Fundamental to the Grom’s form and function are its 12-inch cast aluminium wheels, which feature wide 2.5-inch rims. New Y-shaped spokes not only look great they also save weight and the front 120/70-12 and 130/70-12 rear tyres also inject a different dynamic, both in terms of looks and performance. Hydraulic dual piston front and single piston rear brakes work front 220mm and rear 190mm discs.
Much anti-scooter rhetoric from ‘real bikers’ is based on a prejudice against small wheels, something the Grom does share with the scooter world. While its true smaller wheels are more of a challenge on rough roads and at higher speeds, performance and grip from the Grom’s 12-inch miniature supersport tyres radically outstripped all expectations. At full-lean it just kept on hanging on, and even allowing some controlled drifting as the ’pegs touched down and gently unweighted the rear tyre.
The Grom’s brakes are proportionately appropriate for its weight and wheel size, and worked well on the track with no fading under the extreme punishment they recieved.
Easy to read for its compact size the LCD digital dash delivers all the information the rider needs – speedometer, twin trip meters, fuel gauge and clock.
One of the downfalls of such a short and small motorcycle is that the dash is a long way from your natural line of sight compared to a bigger bike, so a glance to check your speed takes your attention away from the road for that fraction of a second longer. For this reason, its probably a good thing that there’s not too much info on the instruments, and that the speed readout is big, bright and easy to read.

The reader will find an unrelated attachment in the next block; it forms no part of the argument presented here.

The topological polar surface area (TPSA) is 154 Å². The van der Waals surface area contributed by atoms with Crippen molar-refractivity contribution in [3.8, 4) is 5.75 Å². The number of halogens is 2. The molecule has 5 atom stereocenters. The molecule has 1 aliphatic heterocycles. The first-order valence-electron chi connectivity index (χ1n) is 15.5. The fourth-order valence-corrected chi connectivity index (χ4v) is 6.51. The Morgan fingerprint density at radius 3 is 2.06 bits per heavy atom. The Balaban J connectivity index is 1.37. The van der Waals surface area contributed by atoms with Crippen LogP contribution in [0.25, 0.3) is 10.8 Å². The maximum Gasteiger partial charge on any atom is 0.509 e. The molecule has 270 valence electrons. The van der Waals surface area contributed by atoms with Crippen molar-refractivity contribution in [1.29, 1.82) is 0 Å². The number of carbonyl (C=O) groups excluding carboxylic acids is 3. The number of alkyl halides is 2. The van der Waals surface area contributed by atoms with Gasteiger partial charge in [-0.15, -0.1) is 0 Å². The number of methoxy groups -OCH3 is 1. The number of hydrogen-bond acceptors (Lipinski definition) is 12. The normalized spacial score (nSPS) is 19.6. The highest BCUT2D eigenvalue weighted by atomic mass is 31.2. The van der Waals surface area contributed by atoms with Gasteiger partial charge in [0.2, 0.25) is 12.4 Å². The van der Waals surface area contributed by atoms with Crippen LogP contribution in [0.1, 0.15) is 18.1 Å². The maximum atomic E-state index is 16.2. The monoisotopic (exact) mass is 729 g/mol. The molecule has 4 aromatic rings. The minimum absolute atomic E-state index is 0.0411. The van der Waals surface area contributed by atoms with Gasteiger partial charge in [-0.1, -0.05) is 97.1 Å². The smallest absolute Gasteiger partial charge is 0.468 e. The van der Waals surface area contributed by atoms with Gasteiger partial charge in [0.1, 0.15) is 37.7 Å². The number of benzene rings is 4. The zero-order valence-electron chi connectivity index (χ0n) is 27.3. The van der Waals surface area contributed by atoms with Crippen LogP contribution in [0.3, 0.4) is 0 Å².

The mono-backbone frame structure also enables efficient storage of PGM-FI-related components and electrical parts inside the tank cover without reducing fuel capacity (5.7 litres).
Doesn’t sound like a whole load of fuel capacity, but when you consider that Grom owners are reporting real world figures of 1.8 litres for every 100km – that’s over 300km on a tank-full for just six bucks – you know it makes cents!
Small it may be, but in terms of worldwide sales, brand awareness and owner satisfaction, its impact has been very large.
Oooh yeah, it’s the biggest little bike on the planet. Believe it!
The Grom is available in Honda dealers now, and for a limited time you can pick one up at the launch offer ride-away price of $3999.
Type Single-cylinder four-stroke
Bore and stroke 52.4mm x 57.9mm
Compression ratio 9.3:1
Fuel system PGM fuel injection with automatic enrichment
Frame material Steel
Frame layout Box-section mono-backbone
Max length 1755mm
Max width 728mm
Max height 988mm
Seat height 761mm
Ground clearance 153mm
Weight 103kg (kerb, claimed)
Fuel capacity 5.7 litres
Front 31mm USD forks, non-adjustable
Rear Mono shock, non-adjustable
Front 220mm disc, hydraulic two-piston caliper
Rear 190mm disc, hydraulic single-piston caliper
Front and rear 12×2.5-inch
Matte Axis Metallic, Pearl Valentine Red, Lemon Ice Yellow
Words: Paul Young Photography: Honda